Last month, the Heritage Foundation’s Center for Data Analysis released a study of the Waxman-Markey energy tax bill showing that by 2035 it would raise electricity rates 90 percent, reduce aggregate gross domestic product (GDP) by $7.4 trillion, and destroy over 1,900,000 jobs. The Natural Resources Defense Council recently responded with a critique of our analysis, claiming we “concealed” the fact that GDP would actually grow under the Waxman-Markey bill.

This is just plain false. Of course the U.S. economy would still grow under Waxman-Markey… it will just grow a lot slower (and produce a lot fewer jobs) than it would have otherwise. The question decision-makers must face when considering any change in policy is: What are we sacrificing when we choose one action over its alternative? In economics, this basic concept is called “opportunity cost.” But the NRDC explicitly urges readers to ignore fundamental economic thinking: “Do not accept a ‘how much less GDP is relative to no policy’ answer.”

That is not even the most galling aspect of their critique. The NRDC then goes on to cite the Environmental Protection Agency’s lower cost estimates as evidence that the CDA’s estimates are too high. But to keep their cost estimates so low, the EPA study assumes a doubling of nuclear power by 2035 … an assumption the NRDC has previously attacked! Apparently, audacity is contagious on the left.

The Waxman-Markey bill is nothing more than an anti-growth bailout for corporations and a huge tax on consumers. Fortunately, there is an alternative. Yesterday, House conservatives unveiled the American Energy Act which unshackles America’s energy producers by allowing energy exploration in Alaska’s North Slope, leasing of oil and natural gas fields in the outer continental shelf, and expediting legal challenges to energy development projects. Most importantly, it makes key policy changes that will revive our domestic nuclear industry, including:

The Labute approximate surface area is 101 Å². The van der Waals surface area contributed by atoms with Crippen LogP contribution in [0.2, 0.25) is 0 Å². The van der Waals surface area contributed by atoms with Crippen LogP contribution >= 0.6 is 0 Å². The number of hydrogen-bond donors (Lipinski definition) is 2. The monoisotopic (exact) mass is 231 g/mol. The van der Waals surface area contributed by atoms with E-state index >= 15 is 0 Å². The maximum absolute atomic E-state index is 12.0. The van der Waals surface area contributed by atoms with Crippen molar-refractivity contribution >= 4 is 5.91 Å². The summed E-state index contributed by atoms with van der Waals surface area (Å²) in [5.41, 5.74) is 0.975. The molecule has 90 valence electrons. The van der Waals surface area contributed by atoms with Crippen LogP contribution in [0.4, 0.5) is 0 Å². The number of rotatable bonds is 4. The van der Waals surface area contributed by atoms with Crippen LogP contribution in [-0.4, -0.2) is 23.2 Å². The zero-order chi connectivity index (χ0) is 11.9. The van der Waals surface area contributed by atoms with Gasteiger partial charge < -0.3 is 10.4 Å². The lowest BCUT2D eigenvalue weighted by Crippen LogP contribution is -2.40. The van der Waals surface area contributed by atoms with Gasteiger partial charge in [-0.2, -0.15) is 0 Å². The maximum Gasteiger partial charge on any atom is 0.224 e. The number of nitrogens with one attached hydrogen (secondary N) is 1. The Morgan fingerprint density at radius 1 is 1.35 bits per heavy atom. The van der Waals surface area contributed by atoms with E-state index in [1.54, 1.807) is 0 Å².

• Providing an efficient, predictable, and expedited pathway to permitting new reactors;
  • Suspending tariffs on imported reactor components;
  • Providing the Nuclear Regulatory Commission (NRC) the authority to complete its review of the Yucca Mountain repository;
  • Repealing the artificial limitations on Yucca Mountain’s capacity; and
  • Providing an avenue to start recycling spent nuclear fuel in the U.S.

Unlike the massive new energy tax that President Barack Obama has personally admitted would lead energy prices to skyrocket, creating a regulatory framework that will revive our domestic nuclear industry will create thousands of high paying construction and engineering jobs as well as produce cleaner, cheaper energy for the rest of our economy.

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